“Orthogonal” is a term used to describe two vectors that are perpendicular (at 90 degrees) to each other. In 3D space, when the X, Y, or Z-axes are not perpendicular, they are considered “non-orthogonal” and the FBX plug-in does not support their representation as a matrix. For example, a non-orthogonal set of axes can occur when you use rotation and scaling to skew an object.
Because the FBX plug-in assumes that there is always a 90 degree angle between the X, Y, and Z axes, it can support only orthogonal matrices. Any transformed axes that have non-orthogonal TRS matrices are ignored by the FBX plug-in, so it does not import or export effects created when axes are not orthographic. Because of this, any non-orthogonal effect (such as skewing) is lost.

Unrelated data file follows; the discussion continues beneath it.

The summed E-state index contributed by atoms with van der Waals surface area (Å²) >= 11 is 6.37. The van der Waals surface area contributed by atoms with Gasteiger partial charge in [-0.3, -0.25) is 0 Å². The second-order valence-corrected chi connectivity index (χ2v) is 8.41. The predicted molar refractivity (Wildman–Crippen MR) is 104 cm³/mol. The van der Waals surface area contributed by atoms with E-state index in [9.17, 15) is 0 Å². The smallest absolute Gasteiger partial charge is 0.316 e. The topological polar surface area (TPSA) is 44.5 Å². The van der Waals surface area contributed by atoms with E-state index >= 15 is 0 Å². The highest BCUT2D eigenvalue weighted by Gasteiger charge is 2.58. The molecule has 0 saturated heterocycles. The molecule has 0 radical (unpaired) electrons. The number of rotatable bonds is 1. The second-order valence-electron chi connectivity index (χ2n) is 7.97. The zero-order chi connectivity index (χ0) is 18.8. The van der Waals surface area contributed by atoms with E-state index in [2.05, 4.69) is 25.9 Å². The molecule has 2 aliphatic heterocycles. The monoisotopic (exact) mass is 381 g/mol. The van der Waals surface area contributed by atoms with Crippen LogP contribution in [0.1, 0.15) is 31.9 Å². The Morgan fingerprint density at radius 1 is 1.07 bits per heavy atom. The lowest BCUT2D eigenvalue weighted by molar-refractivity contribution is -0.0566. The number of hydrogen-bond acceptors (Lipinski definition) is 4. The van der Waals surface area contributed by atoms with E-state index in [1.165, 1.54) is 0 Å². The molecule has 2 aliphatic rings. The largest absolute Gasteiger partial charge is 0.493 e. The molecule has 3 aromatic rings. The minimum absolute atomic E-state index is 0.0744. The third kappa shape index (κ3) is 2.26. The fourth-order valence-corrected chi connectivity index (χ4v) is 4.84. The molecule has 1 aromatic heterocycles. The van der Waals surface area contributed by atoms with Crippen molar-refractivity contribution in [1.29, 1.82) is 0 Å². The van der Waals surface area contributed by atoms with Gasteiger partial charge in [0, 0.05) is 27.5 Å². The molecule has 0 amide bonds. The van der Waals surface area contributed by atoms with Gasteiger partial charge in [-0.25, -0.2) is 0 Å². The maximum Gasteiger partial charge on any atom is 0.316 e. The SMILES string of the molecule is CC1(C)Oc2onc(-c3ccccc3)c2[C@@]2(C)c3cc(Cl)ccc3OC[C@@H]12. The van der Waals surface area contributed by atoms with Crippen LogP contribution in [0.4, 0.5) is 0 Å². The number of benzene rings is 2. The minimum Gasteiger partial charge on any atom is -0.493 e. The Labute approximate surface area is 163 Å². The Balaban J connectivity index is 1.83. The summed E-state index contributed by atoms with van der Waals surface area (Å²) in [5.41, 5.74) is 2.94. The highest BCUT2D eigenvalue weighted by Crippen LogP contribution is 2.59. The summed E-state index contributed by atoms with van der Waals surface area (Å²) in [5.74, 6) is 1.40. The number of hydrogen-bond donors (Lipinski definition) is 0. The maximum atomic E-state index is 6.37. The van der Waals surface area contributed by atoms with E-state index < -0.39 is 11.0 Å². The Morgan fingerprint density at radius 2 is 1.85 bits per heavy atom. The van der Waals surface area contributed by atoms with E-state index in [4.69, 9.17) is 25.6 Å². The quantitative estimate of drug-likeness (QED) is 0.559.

This can cause problems even when you have transformation data that has been inherited from other objects, for example, scaling via a parent object where the result is a non-orthogonal local TRS matrix.